Summary: Jonah had run out of "wiggle room." He had run, slept, hid and remnained out of sight long enough. Now he stood before seasoned sailors who, in kindness and sympathy demanded an explanation from him.
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The scene on the high Mediterranean Sea centuries ago was not one from which one could draw comfort. The Sea was still rolling and tossing while the winds blew unceasingly. The sky was still dark with angry clouds and the ship was tossing and turning trying to stay afloat. The sailors had ceased their praying and had gone to casting lots. The people stood as best they could, holding on to the sides of the ship and onto anything else that was not moving. All eyes had now turned to the Hebrew who stood facing everyone on board and his God whom no one saw, but he knew, nevertheless that He was there facing him. While everyone waited on hearing from him, he suddenly felt the weight of the world had fallen on his shoulders.
Jonah faced a dilemma, “What should he do?” If he lied to the people, they would soon know it and yet to tell the truth, was even more dangerous due to what possible consequences awaited him. Here he was-at the end of his tether. He knew he had brought this calamity on these innocent people. He knew that it was his fault that the ship had to toss over all of its wares. He knew that at any moment the ship could go down and it would be his fault. What was he to do and furthermore, what would be the response of the sailors as they heard him tell the reason. In that fraction of a moment, the surprise of a life time comes to the surface. In place of anger on the part of these sailors, he sees compassion and kindness something which he was not prepared to witness. Yet, there it was and the kindness came in the form of a series of questions posed by these people who did not claim to serve the God of all gods. As he stood there looking at these sailors he had to realize that these men were kinder to him than he was to them. These sailors showed him more compassion than what he showed the people of Nineveh and what he showed to those who were on this troubled vessel.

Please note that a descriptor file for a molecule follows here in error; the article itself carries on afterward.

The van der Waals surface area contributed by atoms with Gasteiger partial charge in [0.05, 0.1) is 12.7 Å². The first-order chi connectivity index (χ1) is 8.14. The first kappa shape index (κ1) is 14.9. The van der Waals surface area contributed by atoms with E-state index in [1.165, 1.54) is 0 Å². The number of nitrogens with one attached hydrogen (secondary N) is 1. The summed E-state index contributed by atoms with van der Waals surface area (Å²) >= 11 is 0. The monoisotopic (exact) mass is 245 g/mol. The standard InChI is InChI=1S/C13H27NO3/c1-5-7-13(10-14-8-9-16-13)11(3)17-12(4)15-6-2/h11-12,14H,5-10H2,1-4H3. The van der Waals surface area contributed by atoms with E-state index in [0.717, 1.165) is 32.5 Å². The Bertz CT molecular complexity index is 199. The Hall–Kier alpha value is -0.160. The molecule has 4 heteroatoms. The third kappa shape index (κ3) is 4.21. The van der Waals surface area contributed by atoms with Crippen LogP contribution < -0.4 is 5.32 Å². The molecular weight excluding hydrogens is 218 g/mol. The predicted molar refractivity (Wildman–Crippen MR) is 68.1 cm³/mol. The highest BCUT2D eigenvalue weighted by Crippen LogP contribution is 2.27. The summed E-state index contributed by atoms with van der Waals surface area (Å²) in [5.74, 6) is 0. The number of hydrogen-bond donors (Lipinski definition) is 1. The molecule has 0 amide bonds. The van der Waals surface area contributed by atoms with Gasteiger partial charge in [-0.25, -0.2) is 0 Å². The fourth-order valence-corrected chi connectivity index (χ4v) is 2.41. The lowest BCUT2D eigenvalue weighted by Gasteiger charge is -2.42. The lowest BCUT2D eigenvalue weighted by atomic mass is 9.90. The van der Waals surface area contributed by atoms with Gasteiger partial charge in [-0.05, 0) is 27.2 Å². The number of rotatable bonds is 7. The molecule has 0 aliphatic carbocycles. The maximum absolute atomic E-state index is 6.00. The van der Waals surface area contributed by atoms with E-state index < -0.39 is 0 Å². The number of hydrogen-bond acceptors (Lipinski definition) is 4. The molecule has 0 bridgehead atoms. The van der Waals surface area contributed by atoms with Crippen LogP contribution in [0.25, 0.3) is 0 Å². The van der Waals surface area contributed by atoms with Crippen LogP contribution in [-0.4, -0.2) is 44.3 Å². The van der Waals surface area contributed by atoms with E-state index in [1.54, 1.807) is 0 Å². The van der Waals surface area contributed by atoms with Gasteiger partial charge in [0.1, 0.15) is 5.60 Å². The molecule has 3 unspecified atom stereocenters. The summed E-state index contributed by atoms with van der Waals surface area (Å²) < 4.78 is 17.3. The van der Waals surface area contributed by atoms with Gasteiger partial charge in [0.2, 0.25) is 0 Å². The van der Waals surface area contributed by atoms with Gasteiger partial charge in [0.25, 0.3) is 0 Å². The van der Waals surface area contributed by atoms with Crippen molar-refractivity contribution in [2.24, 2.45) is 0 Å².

As I study the verse before me, I see three things about these sailors which shows some great personal traits and even eclipsed Jonah who was supposed to be God’s man at this time. The first thing I note about these sailors is their SIMPLE ways. This word is meant in the kindest way and it is in no way used in a derogatory setting in describing these sailors. Next, I note the utter and childlike SINCERITY of these sailors. Then, I note the kindness of these sea going men, how SEASONED they were when faced with a problem at sea. Taken together, they outshone Jonah that day and with these good characteristics, it is easier to see why these sailors later came to believe in and confess God to be their new God.
I. SIMPLE: These sailors, in all likelihood, were probably men of the working class. It is unlikely that they were educated and they probably never had much schooling-if any in their lives. They were no doubt born to poor working people and began their working days at an early age. What learning they were able to acquire was probably that of the lower class. In all probability, they were not expected to achieve much in this life and they really had little in life to anticipate except hard labor. Such was the common lot of the common man. All of this is not to belittle these men, it is just meant to state what was the fare of so many workers in that day and time.